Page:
We marched to and from the cookhouse, chanting ‘1mW good: 16W bad!’ and revising from our handy pocket-sized training pamphlets (verbatim: ‘EMAP. Switches on the EMAP.’), and then under cover of darkness undertook a low-key navigation-and-radio exercise, during which, it is rumoured, one of the more experienced signallers among us endeavoured to anticipate the end-Ex by mistaking her the E-PURGE button for the OFF.

The second of these weekends involved a continuation of the same – in particular on the relevance of SAD, which, by now, we felt we were beginning to understand – plus a wee jolly into neighbouring Pippingford Park. This, we were led to believe, would not be ‘too warry’; but with the infill entering its fourth hour… Still, we were learning. For example, that even a completely defunct radio is a neat way of getting the weight up in your Bergen. Or that the main reason the radio ‘may still emit a signal even without you knowing’ is because, often as not, there’s some berk leaning on the pressel.

Drill night lectures developed these themes, with additional instruction on the use of BATCO and the minutiae of Electronic Warfare. The Yeoman of Signals gave us a brief on how not to drop the comms kit out of a helicopter over Baghdad (operationally, we figured we’d be alright, in East Sussex), and broadly speaking made the argument that the best defence against interception is not to use the radio at all – a prescription met with more enthusiasm than perhaps was entirely proper.

And then came the Part 1 test. ‘You can put A or B,’ the Yeoman stated for the record. ‘I recommend A.’

At the end of February the course deployed to Blandford, home of the Royal School of Signals, for our RA Comms Course Part 2/FTX, where we were promised (sic) ‘a full week of this stuff so we could take it to a more interesting level.’ The first lesson was entitled ‘Why are batteries so important?’

A body can only handle so many 8-hour lecture-room days, so the increasingly surreal round of batteries, frequencies, power-settings, batteries, frequencies, having our integrity questioned by the local PTI, batteries, frequencies, and sitting in wheel-less Land Rovers marked ‘no loitering on account of the radiation’ was punctuated with more hands-on sessions on the putting up of 10m masts (antennae optional), the dropping of same on directing staff (Tpr ‘Timber!!’ Liversidge), and the patching of calls through to girlfriends via TASCOM (‘No, honestly, darling, I would’ve called, only there’s no signal out here. What’s that? Ironic? Yes, it is a little…’). There was an abnormally high level of foot-traffic through the Royal Signals Museum, home to the regimental cappuccino dispenser.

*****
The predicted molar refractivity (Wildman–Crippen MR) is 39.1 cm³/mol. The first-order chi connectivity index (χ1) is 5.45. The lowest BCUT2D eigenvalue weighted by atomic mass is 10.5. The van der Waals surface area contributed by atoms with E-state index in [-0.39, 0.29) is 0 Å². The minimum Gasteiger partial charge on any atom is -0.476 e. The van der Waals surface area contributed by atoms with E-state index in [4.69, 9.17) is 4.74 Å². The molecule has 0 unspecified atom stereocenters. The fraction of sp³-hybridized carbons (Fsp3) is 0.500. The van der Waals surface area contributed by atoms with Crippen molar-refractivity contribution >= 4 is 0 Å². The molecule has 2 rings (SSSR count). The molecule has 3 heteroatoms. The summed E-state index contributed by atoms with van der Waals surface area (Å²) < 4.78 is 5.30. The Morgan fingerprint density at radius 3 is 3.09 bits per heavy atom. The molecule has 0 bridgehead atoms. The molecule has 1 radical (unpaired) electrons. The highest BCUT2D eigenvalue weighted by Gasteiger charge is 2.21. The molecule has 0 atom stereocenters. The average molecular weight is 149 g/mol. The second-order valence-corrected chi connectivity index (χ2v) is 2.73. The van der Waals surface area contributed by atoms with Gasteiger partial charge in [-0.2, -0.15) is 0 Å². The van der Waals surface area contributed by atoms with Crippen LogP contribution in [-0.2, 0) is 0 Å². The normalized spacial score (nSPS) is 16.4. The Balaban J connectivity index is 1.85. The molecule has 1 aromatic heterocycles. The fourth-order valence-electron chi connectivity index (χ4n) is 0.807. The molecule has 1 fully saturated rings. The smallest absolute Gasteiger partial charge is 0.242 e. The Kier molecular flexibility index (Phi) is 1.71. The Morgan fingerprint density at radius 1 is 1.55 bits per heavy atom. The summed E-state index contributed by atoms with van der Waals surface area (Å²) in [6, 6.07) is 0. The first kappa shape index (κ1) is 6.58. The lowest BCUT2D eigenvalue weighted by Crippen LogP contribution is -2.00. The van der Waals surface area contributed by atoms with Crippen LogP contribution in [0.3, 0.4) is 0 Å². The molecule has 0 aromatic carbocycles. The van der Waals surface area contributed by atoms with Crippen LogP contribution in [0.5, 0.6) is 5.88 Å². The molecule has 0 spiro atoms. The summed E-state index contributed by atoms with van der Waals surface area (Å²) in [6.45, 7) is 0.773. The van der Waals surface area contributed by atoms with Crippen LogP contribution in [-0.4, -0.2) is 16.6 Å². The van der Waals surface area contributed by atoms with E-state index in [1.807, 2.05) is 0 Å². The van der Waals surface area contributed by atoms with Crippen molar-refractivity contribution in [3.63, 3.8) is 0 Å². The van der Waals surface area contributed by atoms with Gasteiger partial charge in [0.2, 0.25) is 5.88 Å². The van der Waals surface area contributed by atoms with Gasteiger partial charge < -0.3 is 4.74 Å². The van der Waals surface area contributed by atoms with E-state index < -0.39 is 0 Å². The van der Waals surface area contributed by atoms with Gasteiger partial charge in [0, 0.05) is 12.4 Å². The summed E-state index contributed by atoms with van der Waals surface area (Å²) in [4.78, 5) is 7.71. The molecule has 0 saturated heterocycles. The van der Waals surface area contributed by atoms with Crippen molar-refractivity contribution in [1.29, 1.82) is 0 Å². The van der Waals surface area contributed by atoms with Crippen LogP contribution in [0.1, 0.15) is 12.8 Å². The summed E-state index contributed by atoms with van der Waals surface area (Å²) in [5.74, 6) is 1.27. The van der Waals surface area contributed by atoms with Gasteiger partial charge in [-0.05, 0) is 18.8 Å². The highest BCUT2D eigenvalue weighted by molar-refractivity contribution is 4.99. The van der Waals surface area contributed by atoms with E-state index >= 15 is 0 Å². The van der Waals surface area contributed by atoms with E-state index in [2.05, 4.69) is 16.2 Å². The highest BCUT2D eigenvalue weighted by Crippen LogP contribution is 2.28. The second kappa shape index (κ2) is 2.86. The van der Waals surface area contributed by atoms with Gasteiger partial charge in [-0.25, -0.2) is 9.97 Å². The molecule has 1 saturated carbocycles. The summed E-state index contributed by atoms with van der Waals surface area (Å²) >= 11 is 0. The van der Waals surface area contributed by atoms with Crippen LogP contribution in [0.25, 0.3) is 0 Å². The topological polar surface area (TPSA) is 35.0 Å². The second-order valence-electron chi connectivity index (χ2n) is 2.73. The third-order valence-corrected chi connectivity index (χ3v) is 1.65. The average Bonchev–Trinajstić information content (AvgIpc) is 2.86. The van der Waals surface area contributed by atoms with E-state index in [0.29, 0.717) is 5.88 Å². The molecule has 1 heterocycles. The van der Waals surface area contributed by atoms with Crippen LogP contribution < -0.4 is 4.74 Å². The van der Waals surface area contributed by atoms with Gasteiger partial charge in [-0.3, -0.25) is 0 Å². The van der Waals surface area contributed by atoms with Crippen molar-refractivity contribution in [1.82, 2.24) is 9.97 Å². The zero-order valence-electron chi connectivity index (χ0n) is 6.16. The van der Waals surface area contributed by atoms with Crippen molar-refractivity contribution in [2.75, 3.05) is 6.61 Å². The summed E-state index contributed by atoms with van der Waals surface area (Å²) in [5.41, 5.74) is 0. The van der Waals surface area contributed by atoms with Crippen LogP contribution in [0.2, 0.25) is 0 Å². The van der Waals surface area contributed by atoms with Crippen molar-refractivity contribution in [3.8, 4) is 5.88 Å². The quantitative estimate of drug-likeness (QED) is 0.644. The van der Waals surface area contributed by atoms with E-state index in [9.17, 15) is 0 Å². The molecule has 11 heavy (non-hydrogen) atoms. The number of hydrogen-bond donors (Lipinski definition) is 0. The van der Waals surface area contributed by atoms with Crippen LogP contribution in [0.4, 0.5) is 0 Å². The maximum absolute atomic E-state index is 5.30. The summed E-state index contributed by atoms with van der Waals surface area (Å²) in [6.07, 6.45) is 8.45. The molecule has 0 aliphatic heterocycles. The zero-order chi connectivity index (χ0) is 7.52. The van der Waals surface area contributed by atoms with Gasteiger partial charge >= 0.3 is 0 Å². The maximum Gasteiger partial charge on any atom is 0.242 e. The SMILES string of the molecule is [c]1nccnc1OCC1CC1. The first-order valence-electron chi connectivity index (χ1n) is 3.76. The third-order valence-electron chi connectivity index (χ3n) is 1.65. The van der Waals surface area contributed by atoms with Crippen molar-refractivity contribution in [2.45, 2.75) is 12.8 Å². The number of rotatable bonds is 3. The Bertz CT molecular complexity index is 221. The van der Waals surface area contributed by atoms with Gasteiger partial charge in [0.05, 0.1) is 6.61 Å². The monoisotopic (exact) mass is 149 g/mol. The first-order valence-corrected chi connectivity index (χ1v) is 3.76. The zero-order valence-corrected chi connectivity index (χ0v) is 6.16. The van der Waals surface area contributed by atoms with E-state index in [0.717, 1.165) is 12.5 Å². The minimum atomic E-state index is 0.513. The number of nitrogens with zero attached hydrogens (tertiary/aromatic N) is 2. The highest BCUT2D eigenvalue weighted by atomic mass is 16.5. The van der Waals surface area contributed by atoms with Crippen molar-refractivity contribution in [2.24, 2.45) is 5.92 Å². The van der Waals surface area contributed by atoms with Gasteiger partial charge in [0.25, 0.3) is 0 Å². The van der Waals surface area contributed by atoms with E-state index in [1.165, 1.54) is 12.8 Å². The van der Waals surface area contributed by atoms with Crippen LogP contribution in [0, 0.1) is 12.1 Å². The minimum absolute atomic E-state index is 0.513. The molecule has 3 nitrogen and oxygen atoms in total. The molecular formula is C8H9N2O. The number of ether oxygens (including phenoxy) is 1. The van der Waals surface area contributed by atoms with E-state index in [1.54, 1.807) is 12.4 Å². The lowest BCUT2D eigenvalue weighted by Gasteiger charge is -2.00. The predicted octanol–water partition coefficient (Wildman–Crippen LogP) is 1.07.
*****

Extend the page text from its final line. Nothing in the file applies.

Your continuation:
But notwithstanding these thrills and diversions, the intellectual trauma steadily began to kick in. Tpr Jones started keeping a diary of her bowel-movements (she had been licking the radios), and Tpr Spetch began spouting some nonsense about calling his firstborn ‘Ross’ in honour of LCpl Magee.

Even our instructors began to show symptoms of strain. CSgt Perera seemed to be doing ‘bad cop, confusing cop’ all by his lonesome (‘Your hands will either be up, or down’; ‘Just because I’m asking the questions doesn’t mean that I know the answers!’). And then CSgt Ivey started lecturing in verse: ‘How bíg, how high, is that wáve on the ócean? / How lóud are you héaring my vóice?’

We had been warned there was previously a PSYOP component built into all pre-Patrols training: now we began to fear that this serial had been moved up. The troops grew nervous and disoriented – though not half so much as the team of civilian contractors who arrived at the Chickerell guard hut one evening, to be met by the intimidating panorama of CSgt Perera riffling through the Spectator, LCpl Anderson listening to Radio 3, and Dmr Barker sketching the HAC’s coat of arms onto a new design for wrought-iron security (a whole new definition of ‘camp gates’).

On the final Friday we deployed into the field, where we underwent a gruelling half-day of lessons on Contact reports, 9-liner MEDEVAC requests (‘Broken down into 9 lines. Exactly the same as a 10-liner’) and a last-minute ‘interest lecture’ on generators before camming up our FFRs and kipping out under the stars. The following morning Sgt Houghton administered a quick VAGR examination and debrief (not necessarily in that order) – and everyone agreed it was a lovely. old. job.

The pass-rate for the course was a meritorious 100%, and the chief geeks prize-winners Tprs Meyer-Higgins (Best Student), Jones (Bright Spark), and Wiktorowski-Schweitz (all-round good egg). Our successors have, we understand, long-since embarked upon their studies, and will now be well on their way to lugging their own heavy, E-PURGEd radios through the night. We wish them all the best with that.

For the Honourable Artillery Company Journal (Autumn 2012)